“Now, the government is saying they’re not sure you’re contributing directly to patient care the way you need to for these value-based arrangement protections,” Aiken-Shaban says. “Those arrangements may be subject to more scrutiny than they originally thought.”

Drug and Device Makers Lose

The clear losers are the drug and device makers, Bulleit says. Along with laboratories and suppliers of DMEPOS, drugmakers are expressly excluded from the class of value-based enterprise participants (VBEPs) who may take advantage of the new financial arrangements that would be authorized under the AKS, Bulleit says. Drug and device makers already are essentially unregulated under Stark, he notes.

“Makers of medical devices other than DMEPOS are not expressly excluded, though the commentary indicates that HHS is considering which kinds of device makers that ought to be allowed to participate,” he says. “One imagines that makers of physician preference items, like implants, may be least likely to be allowed in, while makers of large capital equipment may make the cut. Drug and device makers might benefit from a revised AKS safe harbor for warranties that would allow warranties on bundles of products. Since this is restricted to products that are reimbursed under the same Medicare payment, this may prove a pretty narrow opening.”

HHS is seeking more comments, so drug and device makers may have another bite at the apple, Bulleit says.

Specifics on Rule Changes

Bulleit offers further analysis of the proposed rule changes:

• Full financial risk. When a VBE is financially responsible for the cost of all items and services covered by the payer for a target population, essentially anything goes that has a VBP.

VBP means for a target population, the arrangement has the purpose of coordinating and managing care, improving quality of care, appropriately reducing costs (or growth in expenditures) without reducing quality, or “transitioning from healthcare delivery and payment mechanism based on the volume of items and services provided to the mechanism based on the quality of care and control of costs of care.” While there are no defined standards, records of methodology for determining payments must be maintained. As a practical matter, it will be necessary to maintain documentation that expresses the VBP.

• Substantial downside risk (SDR) for AKS and meaningful downside risk (MDR) with Stark. There are specific standards for the levels of financial risk that must be undertaken. For the AKS safe harbor, to have SDR, the VBE must be at risk for 40% of repayment obligations under a shared savings arrangement, 20% of total loss of a bundled payment arrangement, or a defined subset of total cost for a prospective payment arrangement. The VBEP must be at risk for 8% of the VBE’s risk, or must be paid on a fully or partially capitated basis; or, if the VBEP is a physician, may rely on the Stark standards for MDR.

The value-based arrangement (VBA) must include a VBP. The remuneration must be used primarily to engage in a VBA directly connected to the items and services for which the VBE is at SDR, Bulleit explains. There is no specific writing or recordkeeping requirement, but to establish a VBP and the uses of the remuneration, it will be necessary to create a written plan and method for recording compliance, he says.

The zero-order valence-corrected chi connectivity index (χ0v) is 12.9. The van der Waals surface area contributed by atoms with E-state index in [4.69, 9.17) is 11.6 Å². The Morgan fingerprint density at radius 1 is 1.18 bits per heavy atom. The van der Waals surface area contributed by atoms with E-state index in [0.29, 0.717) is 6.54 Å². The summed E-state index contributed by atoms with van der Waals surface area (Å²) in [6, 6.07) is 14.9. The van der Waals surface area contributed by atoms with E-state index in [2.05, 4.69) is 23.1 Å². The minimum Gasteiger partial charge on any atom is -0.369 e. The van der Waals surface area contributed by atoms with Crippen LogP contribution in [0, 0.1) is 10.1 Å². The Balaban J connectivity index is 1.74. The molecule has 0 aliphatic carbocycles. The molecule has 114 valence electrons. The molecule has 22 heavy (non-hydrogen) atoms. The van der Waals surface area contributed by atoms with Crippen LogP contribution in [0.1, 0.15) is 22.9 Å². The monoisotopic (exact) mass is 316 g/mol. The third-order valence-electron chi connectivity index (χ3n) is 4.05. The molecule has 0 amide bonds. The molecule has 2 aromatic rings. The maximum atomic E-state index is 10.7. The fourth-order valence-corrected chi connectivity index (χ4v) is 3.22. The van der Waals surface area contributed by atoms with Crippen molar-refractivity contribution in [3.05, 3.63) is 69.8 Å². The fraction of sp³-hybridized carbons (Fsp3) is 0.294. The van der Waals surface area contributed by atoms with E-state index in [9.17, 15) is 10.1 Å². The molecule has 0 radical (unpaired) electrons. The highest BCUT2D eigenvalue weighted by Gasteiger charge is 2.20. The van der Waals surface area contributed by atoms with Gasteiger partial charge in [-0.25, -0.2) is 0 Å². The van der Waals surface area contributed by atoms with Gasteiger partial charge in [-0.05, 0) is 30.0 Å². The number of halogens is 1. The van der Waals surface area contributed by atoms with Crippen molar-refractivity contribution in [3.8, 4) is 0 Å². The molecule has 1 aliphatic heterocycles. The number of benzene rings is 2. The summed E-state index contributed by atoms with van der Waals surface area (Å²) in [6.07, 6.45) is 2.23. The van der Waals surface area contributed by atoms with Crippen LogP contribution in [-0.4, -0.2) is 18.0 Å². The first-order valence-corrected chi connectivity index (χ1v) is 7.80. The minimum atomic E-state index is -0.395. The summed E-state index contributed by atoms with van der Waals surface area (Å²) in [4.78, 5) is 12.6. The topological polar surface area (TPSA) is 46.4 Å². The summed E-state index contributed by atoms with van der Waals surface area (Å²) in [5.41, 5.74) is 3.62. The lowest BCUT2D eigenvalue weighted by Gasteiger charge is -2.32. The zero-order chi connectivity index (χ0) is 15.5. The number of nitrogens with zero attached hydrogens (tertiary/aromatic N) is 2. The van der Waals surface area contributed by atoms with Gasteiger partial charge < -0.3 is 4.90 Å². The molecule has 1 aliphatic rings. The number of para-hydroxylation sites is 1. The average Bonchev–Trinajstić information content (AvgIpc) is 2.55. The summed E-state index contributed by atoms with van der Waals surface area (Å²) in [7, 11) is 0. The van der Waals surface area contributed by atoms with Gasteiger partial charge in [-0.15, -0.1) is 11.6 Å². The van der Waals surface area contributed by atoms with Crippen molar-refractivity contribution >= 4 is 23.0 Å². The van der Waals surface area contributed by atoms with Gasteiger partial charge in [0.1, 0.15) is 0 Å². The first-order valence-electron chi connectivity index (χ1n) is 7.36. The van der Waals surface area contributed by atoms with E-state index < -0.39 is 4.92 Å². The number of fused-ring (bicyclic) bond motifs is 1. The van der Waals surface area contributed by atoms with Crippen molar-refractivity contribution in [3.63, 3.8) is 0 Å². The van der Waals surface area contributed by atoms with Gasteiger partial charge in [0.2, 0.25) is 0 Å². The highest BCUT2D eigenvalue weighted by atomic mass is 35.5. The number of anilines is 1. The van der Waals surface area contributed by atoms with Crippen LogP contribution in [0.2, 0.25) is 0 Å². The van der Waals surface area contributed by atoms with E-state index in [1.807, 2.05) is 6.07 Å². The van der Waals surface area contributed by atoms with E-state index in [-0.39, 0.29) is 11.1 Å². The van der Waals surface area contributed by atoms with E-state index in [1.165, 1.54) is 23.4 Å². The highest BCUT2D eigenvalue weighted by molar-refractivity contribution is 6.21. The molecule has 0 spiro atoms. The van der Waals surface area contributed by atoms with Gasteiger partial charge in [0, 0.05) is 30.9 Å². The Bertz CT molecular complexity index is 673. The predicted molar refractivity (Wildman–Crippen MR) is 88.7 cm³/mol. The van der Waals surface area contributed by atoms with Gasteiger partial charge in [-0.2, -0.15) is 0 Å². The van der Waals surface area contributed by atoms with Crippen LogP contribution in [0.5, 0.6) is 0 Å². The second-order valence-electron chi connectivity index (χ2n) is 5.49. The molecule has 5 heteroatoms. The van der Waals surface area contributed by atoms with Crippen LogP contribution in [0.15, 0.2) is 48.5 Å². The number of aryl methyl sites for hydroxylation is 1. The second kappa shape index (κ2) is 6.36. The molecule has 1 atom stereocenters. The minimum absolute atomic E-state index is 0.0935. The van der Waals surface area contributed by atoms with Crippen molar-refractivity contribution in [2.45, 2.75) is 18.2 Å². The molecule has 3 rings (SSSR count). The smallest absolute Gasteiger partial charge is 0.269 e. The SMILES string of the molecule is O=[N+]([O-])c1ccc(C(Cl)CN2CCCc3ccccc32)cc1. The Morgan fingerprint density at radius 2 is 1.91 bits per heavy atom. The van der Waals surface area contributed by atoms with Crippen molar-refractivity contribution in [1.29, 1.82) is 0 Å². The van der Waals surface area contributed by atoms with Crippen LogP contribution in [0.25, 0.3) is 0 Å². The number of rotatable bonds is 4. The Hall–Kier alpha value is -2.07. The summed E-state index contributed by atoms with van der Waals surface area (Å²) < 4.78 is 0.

Under Stark, to carry MDR, the physician must be at risk to repay the DHS entity with which he or she has a financial relationship 25% of remuneration received, or be responsible prospectively for all or a defined set of covered patient care items and services for each patient (effectively partial capitation). This does require a written description of the downside risk, and maintenance of records of the methodology for determining and payments made for six years, Bulleit says.

• Care Coordination Arrangements (CCA). The least amount of required risk-taking has the toughest requirements. For the AKS CCA safe harbor, only in-kind remuneration is permitted, and it must be used primarily to engage in a VBA that is directly connected to care coordination and management using evidence-based, valid outcome measures.

The recipient must be at risk for 15% of the offeror’s cost, Bulleit says. This arrangement must be in writing, defining offeror cost and the percentage of the recipient’s contribution, and is subject to monitoring and assessment requirements.

There are no specific financial standards for the Stark VBA exception, but the VBA must be in writing with a description of the methodology, performance standards, and the same record maintenance requirements as the other Stark exceptions, Bulleit says.

The proposed revisions should ease a risk manager’s worries over compliance in many situations, although close oversight still will be necessary, Thallner says.

“The consequences of violating these laws is so great that healthcare organizations need to exercise a high degree of care and diligence to ensure that arrangements with other referral sources or recipients are proper,” Thallner says. “The exceptions that had been in place had been so narrowly drafted that healthcare organizations had no choice but to self-disclose when they realized an arrangement did not meet the exception, but there are new exceptions that are broader and may allow you to conclude the arrangement was compliant. There may be a bit of relief now if potentially noncompliant arrangements had been discovered.”